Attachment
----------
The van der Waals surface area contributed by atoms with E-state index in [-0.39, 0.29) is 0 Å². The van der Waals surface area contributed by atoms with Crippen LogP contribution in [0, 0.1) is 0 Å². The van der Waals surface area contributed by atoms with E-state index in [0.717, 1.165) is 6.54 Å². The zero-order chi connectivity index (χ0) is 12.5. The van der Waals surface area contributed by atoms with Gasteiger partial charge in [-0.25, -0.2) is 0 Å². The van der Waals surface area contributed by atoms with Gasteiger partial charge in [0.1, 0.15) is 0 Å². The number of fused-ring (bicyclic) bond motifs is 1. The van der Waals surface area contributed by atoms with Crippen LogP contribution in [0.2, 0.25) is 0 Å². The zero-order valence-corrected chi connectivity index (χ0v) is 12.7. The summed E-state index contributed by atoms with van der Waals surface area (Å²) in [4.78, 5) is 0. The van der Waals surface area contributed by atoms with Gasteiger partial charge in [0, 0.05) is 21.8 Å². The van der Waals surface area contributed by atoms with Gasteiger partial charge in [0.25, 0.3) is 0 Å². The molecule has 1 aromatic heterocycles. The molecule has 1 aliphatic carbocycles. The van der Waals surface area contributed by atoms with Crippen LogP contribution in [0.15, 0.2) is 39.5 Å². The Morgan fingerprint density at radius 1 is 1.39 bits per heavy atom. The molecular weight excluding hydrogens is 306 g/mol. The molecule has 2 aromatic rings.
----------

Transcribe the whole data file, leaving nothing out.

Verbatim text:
The van der Waals surface area contributed by atoms with E-state index in [-0.39, 0.29) is 0 Å². The van der Waals surface area contributed by atoms with Crippen LogP contribution in [0, 0.1) is 0 Å². The van der Waals surface area contributed by atoms with E-state index in [0.717, 1.165) is 6.54 Å². The zero-order chi connectivity index (χ0) is 12.5. The van der Waals surface area contributed by atoms with Gasteiger partial charge in [-0.25, -0.2) is 0 Å². The van der Waals surface area contributed by atoms with Gasteiger partial charge in [0.1, 0.15) is 0 Å². The number of fused-ring (bicyclic) bond motifs is 1. The van der Waals surface area contributed by atoms with Crippen LogP contribution in [0.2, 0.25) is 0 Å². The zero-order valence-corrected chi connectivity index (χ0v) is 12.7. The summed E-state index contributed by atoms with van der Waals surface area (Å²) in [4.78, 5) is 0. The van der Waals surface area contributed by atoms with Gasteiger partial charge in [0, 0.05) is 21.8 Å². The van der Waals surface area contributed by atoms with Gasteiger partial charge in [0.25, 0.3) is 0 Å². The molecule has 1 aromatic heterocycles. The molecule has 1 aliphatic carbocycles. The van der Waals surface area contributed by atoms with Crippen LogP contribution in [0.15, 0.2) is 39.5 Å². The Morgan fingerprint density at radius 1 is 1.39 bits per heavy atom. The molecular weight excluding hydrogens is 306 g/mol. The molecule has 2 aromatic rings.